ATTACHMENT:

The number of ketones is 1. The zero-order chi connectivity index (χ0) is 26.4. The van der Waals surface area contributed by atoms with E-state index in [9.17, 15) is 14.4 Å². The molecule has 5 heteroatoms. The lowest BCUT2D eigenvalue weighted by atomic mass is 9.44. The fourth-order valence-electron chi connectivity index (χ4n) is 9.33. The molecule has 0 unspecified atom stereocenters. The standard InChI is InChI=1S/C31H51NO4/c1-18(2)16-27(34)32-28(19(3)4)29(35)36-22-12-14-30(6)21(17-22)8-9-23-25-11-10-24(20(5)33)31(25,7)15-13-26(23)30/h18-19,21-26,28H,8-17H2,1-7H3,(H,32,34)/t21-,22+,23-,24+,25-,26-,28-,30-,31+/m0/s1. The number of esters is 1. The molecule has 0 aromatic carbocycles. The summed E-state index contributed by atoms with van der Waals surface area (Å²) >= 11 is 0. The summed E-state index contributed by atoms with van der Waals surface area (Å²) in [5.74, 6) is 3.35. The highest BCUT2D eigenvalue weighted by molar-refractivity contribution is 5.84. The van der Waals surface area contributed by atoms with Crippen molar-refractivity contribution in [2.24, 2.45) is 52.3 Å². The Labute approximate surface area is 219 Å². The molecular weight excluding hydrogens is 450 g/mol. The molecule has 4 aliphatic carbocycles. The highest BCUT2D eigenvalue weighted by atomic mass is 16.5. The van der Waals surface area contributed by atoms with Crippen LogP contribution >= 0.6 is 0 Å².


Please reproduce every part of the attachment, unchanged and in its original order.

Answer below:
The number of ketones is 1. The zero-order chi connectivity index (χ0) is 26.4. The van der Waals surface area contributed by atoms with E-state index in [9.17, 15) is 14.4 Å². The molecule has 5 heteroatoms. The lowest BCUT2D eigenvalue weighted by atomic mass is 9.44. The fourth-order valence-electron chi connectivity index (χ4n) is 9.33. The molecule has 0 unspecified atom stereocenters. The standard InChI is InChI=1S/C31H51NO4/c1-18(2)16-27(34)32-28(19(3)4)29(35)36-22-12-14-30(6)21(17-22)8-9-23-25-11-10-24(20(5)33)31(25,7)15-13-26(23)30/h18-19,21-26,28H,8-17H2,1-7H3,(H,32,34)/t21-,22+,23-,24+,25-,26-,28-,30-,31+/m0/s1. The number of esters is 1. The molecule has 0 aromatic carbocycles. The summed E-state index contributed by atoms with van der Waals surface area (Å²) >= 11 is 0. The summed E-state index contributed by atoms with van der Waals surface area (Å²) in [5.74, 6) is 3.35. The highest BCUT2D eigenvalue weighted by molar-refractivity contribution is 5.84. The van der Waals surface area contributed by atoms with Crippen molar-refractivity contribution in [2.24, 2.45) is 52.3 Å². The Labute approximate surface area is 219 Å². The molecular weight excluding hydrogens is 450 g/mol. The molecule has 4 aliphatic carbocycles. The highest BCUT2D eigenvalue weighted by atomic mass is 16.5. The van der Waals surface area contributed by atoms with Crippen LogP contribution >= 0.6 is 0 Å².